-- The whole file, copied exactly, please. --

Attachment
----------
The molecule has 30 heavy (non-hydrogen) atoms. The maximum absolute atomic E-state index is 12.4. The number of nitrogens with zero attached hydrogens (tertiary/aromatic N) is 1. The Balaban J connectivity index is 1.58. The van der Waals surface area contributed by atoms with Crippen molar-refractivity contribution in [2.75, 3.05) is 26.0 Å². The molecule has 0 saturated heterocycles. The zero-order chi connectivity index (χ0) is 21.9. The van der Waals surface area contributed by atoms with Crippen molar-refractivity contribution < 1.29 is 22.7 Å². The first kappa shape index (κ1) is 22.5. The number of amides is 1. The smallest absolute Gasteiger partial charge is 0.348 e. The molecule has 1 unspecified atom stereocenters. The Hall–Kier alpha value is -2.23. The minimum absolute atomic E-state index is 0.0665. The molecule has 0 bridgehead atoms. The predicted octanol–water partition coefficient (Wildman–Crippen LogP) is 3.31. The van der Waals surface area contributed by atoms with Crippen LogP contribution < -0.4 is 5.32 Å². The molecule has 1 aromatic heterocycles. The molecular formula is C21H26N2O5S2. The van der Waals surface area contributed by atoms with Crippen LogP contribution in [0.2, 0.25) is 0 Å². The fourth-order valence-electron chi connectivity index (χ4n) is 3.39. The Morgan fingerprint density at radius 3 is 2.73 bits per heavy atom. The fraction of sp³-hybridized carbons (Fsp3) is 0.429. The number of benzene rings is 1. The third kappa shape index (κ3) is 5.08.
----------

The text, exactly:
The molecule has 30 heavy (non-hydrogen) atoms. The maximum absolute atomic E-state index is 12.4. The number of nitrogens with zero attached hydrogens (tertiary/aromatic N) is 1. The Balaban J connectivity index is 1.58. The van der Waals surface area contributed by atoms with Crippen molar-refractivity contribution in [2.75, 3.05) is 26.0 Å². The molecule has 0 saturated heterocycles. The zero-order chi connectivity index (χ0) is 21.9. The van der Waals surface area contributed by atoms with Crippen molar-refractivity contribution < 1.29 is 22.7 Å². The first kappa shape index (κ1) is 22.5. The number of amides is 1. The smallest absolute Gasteiger partial charge is 0.348 e. The molecule has 1 unspecified atom stereocenters. The Hall–Kier alpha value is -2.23. The minimum absolute atomic E-state index is 0.0665. The molecule has 0 bridgehead atoms. The predicted octanol–water partition coefficient (Wildman–Crippen LogP) is 3.31. The van der Waals surface area contributed by atoms with Crippen LogP contribution < -0.4 is 5.32 Å². The molecule has 1 aromatic heterocycles. The molecular formula is C21H26N2O5S2. The van der Waals surface area contributed by atoms with Crippen LogP contribution in [0.2, 0.25) is 0 Å². The fourth-order valence-electron chi connectivity index (χ4n) is 3.39. The Morgan fingerprint density at radius 3 is 2.73 bits per heavy atom. The fraction of sp³-hybridized carbons (Fsp3) is 0.429. The number of benzene rings is 1. The third kappa shape index (κ3) is 5.08.